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Helping David Take On Goliath

Climate stewards take aim at ­herbicides, tout healthy soils 
      It takes good soil for plants to grow healthy and vibrant. It takes brave souls to push for better legislation to make that happen.
     Last year, environmentalists and organic farmers scored a win when the Maryland Legislature passed the Healthy Soils Program and Gov. Larry Hogan signed the bill. The program works to sequester the global-warming bad guy, carbon, in Maryland soil while increasing its biological activity.
      Soil sequesters carbon by removing carbon dioxide from the atmosphere — where it’s causing all the trouble — and storing it in the earth’s carbon pool. Plants aid the sequestration by taking carbon into their leaves and down to their roots, where microorganisms in healthy soil convert it into humus. Undisturbed, that carbon is permanently fixed in the soil.
     The development of healthy soils is hindered, says Dick Vanden Heuvel of the Climate Stewards of Greater Annapolis, by the widespread use of the controversial herbicide Roundup.
     Roundup, made by the company formerly known as Monsanto before being acquired by Bayer AG in a $66 billion merger, is the most widely used weed killer in the U.S. It is used around the world by itself and paired with such Roundup-Ready genetically modified crops as soybeans and corn.
     The main ingredient in Roundup, a chemical called glyphosate, is accused of killing the beneficial microorganisms that fix carbon in the soil.
     First patented by Monsanto in 1974, glyphosate revolutionized farming by making it easier and cheaper to control weeds, hence grow crops. Use of the herbicide has grown exponentially, along with biotech crops. GMO or biotech crops account for roughly 90 percent of the corn, soybeans and sugar beets grown in the U.S.
     “Roundup kills microbial life in the soil, the very microorganisms necessary to sequester carbon,” says Alexis Baden-Mayer with the Organic Consumers Association. Thus phasing out Roundup or finding ways to neutralize its impacts is a hurdle to achieving healthy soils.
     “There are better methods out there,” Baden-Mayer says. “An organic farm can sequester more carbon and create healthier soils and plants.”
    Organic farming helps keep the carbon locked in place by nondisruptive practices such as no-till farming and rotational grazing and planting deep-rooted crops like industrial hemp.
    But most farming is not organic. Many Maryland farmers depend on herbicides for their corn and soybean crops. Roundup has made itself essential to their operation.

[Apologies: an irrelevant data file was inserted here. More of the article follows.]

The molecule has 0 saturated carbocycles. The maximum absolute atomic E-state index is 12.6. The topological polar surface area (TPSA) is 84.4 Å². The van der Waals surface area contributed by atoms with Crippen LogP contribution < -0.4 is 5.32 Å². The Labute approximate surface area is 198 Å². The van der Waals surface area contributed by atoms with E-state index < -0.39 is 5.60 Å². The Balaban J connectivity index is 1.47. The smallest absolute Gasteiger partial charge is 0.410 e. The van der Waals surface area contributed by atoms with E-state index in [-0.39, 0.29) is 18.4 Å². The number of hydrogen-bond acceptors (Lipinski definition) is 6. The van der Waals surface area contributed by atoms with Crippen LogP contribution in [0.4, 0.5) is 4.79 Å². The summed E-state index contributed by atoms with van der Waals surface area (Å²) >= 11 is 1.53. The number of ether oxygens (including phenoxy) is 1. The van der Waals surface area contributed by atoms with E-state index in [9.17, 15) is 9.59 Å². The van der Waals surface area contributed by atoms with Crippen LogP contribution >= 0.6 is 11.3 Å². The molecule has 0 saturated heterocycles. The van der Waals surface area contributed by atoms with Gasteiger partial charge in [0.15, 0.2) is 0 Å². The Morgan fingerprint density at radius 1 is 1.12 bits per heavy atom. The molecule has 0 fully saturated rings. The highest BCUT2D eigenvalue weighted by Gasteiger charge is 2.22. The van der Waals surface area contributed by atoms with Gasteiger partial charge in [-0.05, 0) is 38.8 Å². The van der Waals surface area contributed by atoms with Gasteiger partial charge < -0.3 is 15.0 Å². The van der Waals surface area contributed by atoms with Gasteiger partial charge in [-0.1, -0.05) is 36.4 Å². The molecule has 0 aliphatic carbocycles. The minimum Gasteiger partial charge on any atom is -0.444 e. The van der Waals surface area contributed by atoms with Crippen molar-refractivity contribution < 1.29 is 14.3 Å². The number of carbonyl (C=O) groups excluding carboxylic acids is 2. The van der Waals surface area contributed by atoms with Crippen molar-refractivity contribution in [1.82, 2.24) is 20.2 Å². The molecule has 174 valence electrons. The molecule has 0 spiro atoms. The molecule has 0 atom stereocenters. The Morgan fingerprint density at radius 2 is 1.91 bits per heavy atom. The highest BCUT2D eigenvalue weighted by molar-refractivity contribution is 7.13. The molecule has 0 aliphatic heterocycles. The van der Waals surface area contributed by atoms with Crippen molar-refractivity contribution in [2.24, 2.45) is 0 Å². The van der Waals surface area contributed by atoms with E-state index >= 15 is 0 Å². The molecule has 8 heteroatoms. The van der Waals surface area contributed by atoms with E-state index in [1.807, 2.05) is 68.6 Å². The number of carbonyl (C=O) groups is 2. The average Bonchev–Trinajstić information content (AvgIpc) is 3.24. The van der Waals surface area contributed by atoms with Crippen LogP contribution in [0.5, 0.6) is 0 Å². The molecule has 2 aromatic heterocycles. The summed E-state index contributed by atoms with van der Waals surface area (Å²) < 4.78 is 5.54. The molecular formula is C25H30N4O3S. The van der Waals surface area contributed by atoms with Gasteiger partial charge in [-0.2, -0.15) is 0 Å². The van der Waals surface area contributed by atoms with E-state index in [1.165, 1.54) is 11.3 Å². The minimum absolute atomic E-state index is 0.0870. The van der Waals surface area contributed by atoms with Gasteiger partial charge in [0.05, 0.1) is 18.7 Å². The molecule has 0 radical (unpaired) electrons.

To get conventional farmers, locked into the industrial system, less reliant on chemicals, the Healthy Soils Program offers incentives: research, education, technical assistance and financial assistance.
      “Our farmers need education and support to help make this transition,” Baden-Mayer says. “The Healthy Soils Program is attractive. It’s not a regulation but an opportunity.”
     Roundup and its counterpart Rodeo, used near waterways, may be as dangerous for farmers as for soil.
     If glyphosate sounds familiar to you, you may have heard that a California court awarded a groundskeeper $289 million, later reduced to $78 million, on a claim that exposure to glyphosate contributed to his lymphoma. A clear and decisive link between the chemical and cancer has yet to be established by experts on either side of the issue.
      “I say it is the most dangerous substance we have ever introduced,” says Michael Locklear, an independent health researcher and soil consultant with experience in organic farming. “I’ve seen over 500 studies by 1,000 scientists over the last 35 years that show us that Monsanto has been rigging the science. This chemical is more dangerous than DDT. And it is ubiquitous in our environment.”
      Monsanto has insisted that studies over four decades, including research by the Environmental Protection Agency, show that Roundup can be used safely.
The companies have made friends with agricultural researchers and lawmakers, as well as with farmers. So restricting the chemical helper will be an uphill struggle.
      The same was “true of DDT and Agent Orange,” Locklear says. “People always claim there is no other avenue, but we know there is. We can find a different approach that is healthier for our bodies, our food, our soil and our planet.”
Hear OCA’s Alexis Baden-Mayer and soil researcher Michael Locklear at a meeting of the Climate Stewards of Greater Annapolis, Nov. 17, 2-4pm, Annapolis Friends Meeting House: